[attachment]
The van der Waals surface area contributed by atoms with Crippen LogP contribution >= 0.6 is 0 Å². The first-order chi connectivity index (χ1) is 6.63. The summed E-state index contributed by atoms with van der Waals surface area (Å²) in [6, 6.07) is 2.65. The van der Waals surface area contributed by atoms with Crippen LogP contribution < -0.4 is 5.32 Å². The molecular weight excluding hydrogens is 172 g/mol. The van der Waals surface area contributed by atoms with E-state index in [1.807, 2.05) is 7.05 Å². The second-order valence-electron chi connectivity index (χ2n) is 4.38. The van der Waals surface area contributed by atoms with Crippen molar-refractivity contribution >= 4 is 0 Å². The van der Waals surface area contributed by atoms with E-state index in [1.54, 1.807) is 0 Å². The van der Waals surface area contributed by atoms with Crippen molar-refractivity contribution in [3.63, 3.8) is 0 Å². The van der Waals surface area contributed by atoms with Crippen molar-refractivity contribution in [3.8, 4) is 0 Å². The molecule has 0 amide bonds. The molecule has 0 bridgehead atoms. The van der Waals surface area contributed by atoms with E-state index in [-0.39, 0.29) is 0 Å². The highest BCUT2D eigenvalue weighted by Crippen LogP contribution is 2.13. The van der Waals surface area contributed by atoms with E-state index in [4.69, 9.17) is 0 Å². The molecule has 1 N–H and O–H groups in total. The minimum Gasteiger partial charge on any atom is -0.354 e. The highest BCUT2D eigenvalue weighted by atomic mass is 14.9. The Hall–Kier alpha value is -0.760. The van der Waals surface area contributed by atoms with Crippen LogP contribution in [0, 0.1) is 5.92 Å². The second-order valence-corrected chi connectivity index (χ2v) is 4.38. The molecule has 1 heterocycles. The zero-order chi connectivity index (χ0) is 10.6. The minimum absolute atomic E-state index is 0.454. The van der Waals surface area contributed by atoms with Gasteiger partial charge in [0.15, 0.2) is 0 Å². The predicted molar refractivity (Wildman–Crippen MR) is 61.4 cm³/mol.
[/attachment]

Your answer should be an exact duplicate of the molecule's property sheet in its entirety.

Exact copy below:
The van der Waals surface area contributed by atoms with Crippen LogP contribution >= 0.6 is 0 Å². The first-order chi connectivity index (χ1) is 6.63. The summed E-state index contributed by atoms with van der Waals surface area (Å²) in [6, 6.07) is 2.65. The van der Waals surface area contributed by atoms with Crippen LogP contribution < -0.4 is 5.32 Å². The molecular weight excluding hydrogens is 172 g/mol. The van der Waals surface area contributed by atoms with E-state index in [1.807, 2.05) is 7.05 Å². The second-order valence-electron chi connectivity index (χ2n) is 4.38. The van der Waals surface area contributed by atoms with Crippen molar-refractivity contribution >= 4 is 0 Å². The van der Waals surface area contributed by atoms with E-state index in [1.54, 1.807) is 0 Å². The van der Waals surface area contributed by atoms with Crippen molar-refractivity contribution in [3.63, 3.8) is 0 Å². The van der Waals surface area contributed by atoms with Crippen molar-refractivity contribution in [3.8, 4) is 0 Å². The molecule has 0 amide bonds. The molecule has 0 bridgehead atoms. The van der Waals surface area contributed by atoms with E-state index in [-0.39, 0.29) is 0 Å². The highest BCUT2D eigenvalue weighted by Crippen LogP contribution is 2.13. The van der Waals surface area contributed by atoms with E-state index in [4.69, 9.17) is 0 Å². The molecule has 1 N–H and O–H groups in total. The minimum Gasteiger partial charge on any atom is -0.354 e. The highest BCUT2D eigenvalue weighted by atomic mass is 14.9. The Hall–Kier alpha value is -0.760. The van der Waals surface area contributed by atoms with Crippen LogP contribution in [0, 0.1) is 5.92 Å². The second-order valence-corrected chi connectivity index (χ2v) is 4.38. The molecule has 1 heterocycles. The zero-order chi connectivity index (χ0) is 10.6. The minimum absolute atomic E-state index is 0.454. The van der Waals surface area contributed by atoms with Gasteiger partial charge in [0.15, 0.2) is 0 Å². The predicted molar refractivity (Wildman–Crippen MR) is 61.4 cm³/mol.